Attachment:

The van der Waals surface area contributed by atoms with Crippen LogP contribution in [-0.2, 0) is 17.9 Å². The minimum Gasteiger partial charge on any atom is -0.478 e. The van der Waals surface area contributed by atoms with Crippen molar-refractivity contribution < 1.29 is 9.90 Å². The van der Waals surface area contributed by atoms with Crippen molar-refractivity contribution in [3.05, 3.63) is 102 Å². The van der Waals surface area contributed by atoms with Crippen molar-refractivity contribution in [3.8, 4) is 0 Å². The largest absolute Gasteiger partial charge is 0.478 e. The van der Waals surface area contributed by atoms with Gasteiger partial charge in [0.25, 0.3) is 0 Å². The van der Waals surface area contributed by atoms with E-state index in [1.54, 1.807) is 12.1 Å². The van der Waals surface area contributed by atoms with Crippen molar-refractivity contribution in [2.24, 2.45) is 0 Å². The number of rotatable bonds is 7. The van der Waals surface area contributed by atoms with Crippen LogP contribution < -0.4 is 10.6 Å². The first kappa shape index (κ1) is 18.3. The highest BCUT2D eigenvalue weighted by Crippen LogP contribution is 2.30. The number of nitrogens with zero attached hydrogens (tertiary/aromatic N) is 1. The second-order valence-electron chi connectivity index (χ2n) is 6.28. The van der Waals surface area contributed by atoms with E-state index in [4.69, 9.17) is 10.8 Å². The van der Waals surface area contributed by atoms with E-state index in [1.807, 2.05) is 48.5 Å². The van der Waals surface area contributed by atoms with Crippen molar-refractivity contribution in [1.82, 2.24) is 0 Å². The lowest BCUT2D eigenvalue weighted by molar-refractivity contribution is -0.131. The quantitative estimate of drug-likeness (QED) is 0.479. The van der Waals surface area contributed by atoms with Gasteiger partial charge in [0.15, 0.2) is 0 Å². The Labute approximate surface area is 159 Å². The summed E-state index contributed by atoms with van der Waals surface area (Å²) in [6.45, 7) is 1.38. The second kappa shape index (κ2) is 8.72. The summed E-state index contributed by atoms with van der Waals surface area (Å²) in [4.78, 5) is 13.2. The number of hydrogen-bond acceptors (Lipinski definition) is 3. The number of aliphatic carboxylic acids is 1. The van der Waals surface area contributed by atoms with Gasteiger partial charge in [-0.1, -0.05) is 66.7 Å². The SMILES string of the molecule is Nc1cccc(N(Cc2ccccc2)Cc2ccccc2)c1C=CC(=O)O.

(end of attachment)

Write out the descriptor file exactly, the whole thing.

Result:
The van der Waals surface area contributed by atoms with Crippen LogP contribution in [-0.2, 0) is 17.9 Å². The minimum Gasteiger partial charge on any atom is -0.478 e. The van der Waals surface area contributed by atoms with Crippen molar-refractivity contribution < 1.29 is 9.90 Å². The van der Waals surface area contributed by atoms with Crippen molar-refractivity contribution in [3.05, 3.63) is 102 Å². The van der Waals surface area contributed by atoms with Crippen molar-refractivity contribution in [3.8, 4) is 0 Å². The largest absolute Gasteiger partial charge is 0.478 e. The van der Waals surface area contributed by atoms with Gasteiger partial charge in [0.25, 0.3) is 0 Å². The van der Waals surface area contributed by atoms with E-state index in [1.54, 1.807) is 12.1 Å². The van der Waals surface area contributed by atoms with Crippen molar-refractivity contribution in [2.24, 2.45) is 0 Å². The number of rotatable bonds is 7. The van der Waals surface area contributed by atoms with Crippen LogP contribution < -0.4 is 10.6 Å². The first kappa shape index (κ1) is 18.3. The highest BCUT2D eigenvalue weighted by Crippen LogP contribution is 2.30. The number of nitrogens with zero attached hydrogens (tertiary/aromatic N) is 1. The second-order valence-electron chi connectivity index (χ2n) is 6.28. The van der Waals surface area contributed by atoms with E-state index in [4.69, 9.17) is 10.8 Å². The van der Waals surface area contributed by atoms with E-state index in [1.807, 2.05) is 48.5 Å². The van der Waals surface area contributed by atoms with Crippen molar-refractivity contribution in [1.82, 2.24) is 0 Å². The lowest BCUT2D eigenvalue weighted by molar-refractivity contribution is -0.131. The quantitative estimate of drug-likeness (QED) is 0.479. The van der Waals surface area contributed by atoms with Gasteiger partial charge in [0.15, 0.2) is 0 Å². The Labute approximate surface area is 159 Å². The summed E-state index contributed by atoms with van der Waals surface area (Å²) in [6.45, 7) is 1.38. The second kappa shape index (κ2) is 8.72. The summed E-state index contributed by atoms with van der Waals surface area (Å²) in [4.78, 5) is 13.2. The number of hydrogen-bond acceptors (Lipinski definition) is 3. The number of aliphatic carboxylic acids is 1. The van der Waals surface area contributed by atoms with Gasteiger partial charge in [-0.1, -0.05) is 66.7 Å². The SMILES string of the molecule is Nc1cccc(N(Cc2ccccc2)Cc2ccccc2)c1C=CC(=O)O.